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    Language is an innate faculty, rather than a learned behavior. This idea was the primary insight of the Chomskyan revolution that helped found the field of modern linguistics in the late 1950s, and its implications are both simple and profound. If innate, language must be genetic. It is hardwired within us from conception and evolved from structures and genes with analogues existing throughout the animal kingdom. In a sense, language is universal. Yet we humans are the only species with the ability for what may rightly be called language and, moreover, we have specific linguistic behaviors that seem to have appeared only within the past 200,000 years-an eye-blink of evolution.
Rudy Garns

Evolution of Adaptive Behaviour in Robots by Means of Darwinian Selection - 0 views

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    These examples of experimental evolution with robots verify the power of evolution by mutation, recombination, and natural selection. In all cases, robots initially exhibited completely uncoordinated behaviour because their genomes had random values. However, a few hundreds of generations of random mutations and selective reproduction were sufficient to promote the evolution of efficient behaviours in a wide range of environmental conditions. The ability of robots to orientate, escape predators, and even cooperate is particularly remarkable given that they had deliberately simple genotypes directly mapped into the connection weights of neural networks comprising only a few dozen neurons. PLoS Biology
Rudy Garns

What the small-brained hobbit reveals about primate evolution - 0 views

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    Is bigger always better? When it comes to brain size, that has long been the prevailing theory-at least among big-brained humans. But a new analysis shows that in the course of primate evolution, brains and brawn haven't always been on the rise.
Rudy Garns

Does the Internet Change How We Think? - Sharon Begley - Newsweek.com - 0 views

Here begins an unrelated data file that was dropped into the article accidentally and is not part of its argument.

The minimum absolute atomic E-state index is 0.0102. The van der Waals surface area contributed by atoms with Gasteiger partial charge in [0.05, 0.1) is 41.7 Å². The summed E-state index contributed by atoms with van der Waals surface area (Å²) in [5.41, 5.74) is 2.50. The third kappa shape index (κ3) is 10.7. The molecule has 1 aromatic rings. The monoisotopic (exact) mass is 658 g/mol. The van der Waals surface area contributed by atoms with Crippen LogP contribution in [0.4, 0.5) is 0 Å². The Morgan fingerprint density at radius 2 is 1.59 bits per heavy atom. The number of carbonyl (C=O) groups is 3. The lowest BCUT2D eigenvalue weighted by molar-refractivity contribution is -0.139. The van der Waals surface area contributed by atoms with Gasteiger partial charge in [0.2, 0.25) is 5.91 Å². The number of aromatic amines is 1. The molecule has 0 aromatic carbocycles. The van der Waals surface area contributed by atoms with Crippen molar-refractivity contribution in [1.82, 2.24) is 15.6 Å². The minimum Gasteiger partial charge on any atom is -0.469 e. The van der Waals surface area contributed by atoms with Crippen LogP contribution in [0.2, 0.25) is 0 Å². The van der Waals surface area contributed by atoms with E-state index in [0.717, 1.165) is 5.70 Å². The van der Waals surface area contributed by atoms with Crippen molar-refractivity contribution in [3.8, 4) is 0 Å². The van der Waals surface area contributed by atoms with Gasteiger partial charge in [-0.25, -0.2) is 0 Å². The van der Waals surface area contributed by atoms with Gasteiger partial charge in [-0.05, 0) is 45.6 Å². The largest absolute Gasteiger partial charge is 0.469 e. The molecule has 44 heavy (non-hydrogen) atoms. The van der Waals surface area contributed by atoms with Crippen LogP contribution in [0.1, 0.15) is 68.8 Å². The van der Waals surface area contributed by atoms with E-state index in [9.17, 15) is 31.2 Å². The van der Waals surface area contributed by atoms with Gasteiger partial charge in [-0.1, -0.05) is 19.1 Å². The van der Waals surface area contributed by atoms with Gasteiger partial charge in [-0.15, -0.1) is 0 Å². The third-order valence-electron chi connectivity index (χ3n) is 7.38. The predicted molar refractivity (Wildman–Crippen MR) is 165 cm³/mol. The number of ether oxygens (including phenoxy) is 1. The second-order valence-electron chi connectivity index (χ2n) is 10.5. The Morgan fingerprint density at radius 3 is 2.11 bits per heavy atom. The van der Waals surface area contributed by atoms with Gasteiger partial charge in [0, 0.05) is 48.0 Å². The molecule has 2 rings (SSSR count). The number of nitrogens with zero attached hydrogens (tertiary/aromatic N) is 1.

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    The ways the Internet supposedly affects thought are as apocalyptic as they are speculative, since all the above are supported by anecdote, not empirical data. So it is refreshing to hear how 109 philosophers, neurobiologists, and other scholars answered, "How is the Internet changing the way you think?" That is the "annual question" at the online salon edge.org, where every year science impresario, author, and literary agent John Brockman poses a puzzler for his flock of scientists and other thinkers.
Rudy Garns

How is the internet changing the way you think? - 0 views

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    EDGE 2010
Rudy Garns

Gorillas 'ape humans' over games - 0 views

  • Dr Tanner said: "Though the age at which gorilla games begin may be later in gorillas than in humans, and may depend on the challenges and artefacts available in a particular group's habitat, gorillas definitely enjoy the same kind of sporting competition we do."
Rudy Garns

Feet hold the key to human hand evolution - 0 views

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    Scientists may have solved the mystery of how human hands became nimble enough to make and manipulate stone tools.
Rudy Garns

Warneken Laboratory for Developmental Studies - 0 views

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    child & chimp cooperation
Rudy Garns

Meat may be the reason humans outlive apes - 0 views

  • humans apparently evolved unique variants in a cholesterol-transporting gene, apolipoprotein E, which regulates chronic inflammation as well as many aspects of aging in the brain and arteries.
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    Chimps and apes are genetically so similar to humans - and their human-like gestures do remind us how close we are on the family tree - that scientists have long been puzzled why they don't live as long as we do. Diet-related evolutionary changes may explain it.
Rudy Garns

The Human Spark, episode 1 | john hawks weblog - 0 views

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    Hawks provides a brief summary/commentary of the PBS Human Spark, ep. 1